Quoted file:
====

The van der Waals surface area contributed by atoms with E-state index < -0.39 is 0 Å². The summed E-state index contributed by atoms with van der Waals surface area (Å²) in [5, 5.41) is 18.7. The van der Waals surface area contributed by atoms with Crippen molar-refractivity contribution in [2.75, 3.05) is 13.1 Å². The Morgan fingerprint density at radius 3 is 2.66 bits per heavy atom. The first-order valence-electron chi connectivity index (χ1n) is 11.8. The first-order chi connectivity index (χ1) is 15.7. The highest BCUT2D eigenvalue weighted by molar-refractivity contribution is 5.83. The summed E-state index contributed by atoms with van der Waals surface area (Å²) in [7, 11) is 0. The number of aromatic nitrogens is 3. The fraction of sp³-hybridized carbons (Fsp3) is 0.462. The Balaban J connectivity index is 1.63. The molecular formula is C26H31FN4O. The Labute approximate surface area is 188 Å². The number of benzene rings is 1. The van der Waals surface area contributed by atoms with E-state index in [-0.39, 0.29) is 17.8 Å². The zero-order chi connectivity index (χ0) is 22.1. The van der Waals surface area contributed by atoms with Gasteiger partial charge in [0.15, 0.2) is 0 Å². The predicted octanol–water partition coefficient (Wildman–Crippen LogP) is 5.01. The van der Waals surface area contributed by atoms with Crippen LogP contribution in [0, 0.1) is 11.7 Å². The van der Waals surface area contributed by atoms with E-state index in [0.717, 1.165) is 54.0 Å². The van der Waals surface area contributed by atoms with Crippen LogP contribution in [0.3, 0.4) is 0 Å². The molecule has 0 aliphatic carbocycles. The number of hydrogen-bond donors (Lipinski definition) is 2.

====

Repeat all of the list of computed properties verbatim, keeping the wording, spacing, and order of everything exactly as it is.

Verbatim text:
The van der Waals surface area contributed by atoms with E-state index < -0.39 is 0 Å². The summed E-state index contributed by atoms with van der Waals surface area (Å²) in [5, 5.41) is 18.7. The van der Waals surface area contributed by atoms with Crippen molar-refractivity contribution in [2.75, 3.05) is 13.1 Å². The Morgan fingerprint density at radius 3 is 2.66 bits per heavy atom. The first-order valence-electron chi connectivity index (χ1n) is 11.8. The first-order chi connectivity index (χ1) is 15.7. The highest BCUT2D eigenvalue weighted by molar-refractivity contribution is 5.83. The summed E-state index contributed by atoms with van der Waals surface area (Å²) in [7, 11) is 0. The number of aromatic nitrogens is 3. The fraction of sp³-hybridized carbons (Fsp3) is 0.462. The Balaban J connectivity index is 1.63. The molecular formula is C26H31FN4O. The Labute approximate surface area is 188 Å². The number of benzene rings is 1. The van der Waals surface area contributed by atoms with E-state index in [-0.39, 0.29) is 17.8 Å². The zero-order chi connectivity index (χ0) is 22.1. The van der Waals surface area contributed by atoms with Gasteiger partial charge in [0.15, 0.2) is 0 Å². The predicted octanol–water partition coefficient (Wildman–Crippen LogP) is 5.01. The van der Waals surface area contributed by atoms with Crippen LogP contribution in [0, 0.1) is 11.7 Å². The van der Waals surface area contributed by atoms with E-state index in [0.717, 1.165) is 54.0 Å². The van der Waals surface area contributed by atoms with Crippen LogP contribution in [0.3, 0.4) is 0 Å². The molecule has 0 aliphatic carbocycles. The number of hydrogen-bond donors (Lipinski definition) is 2.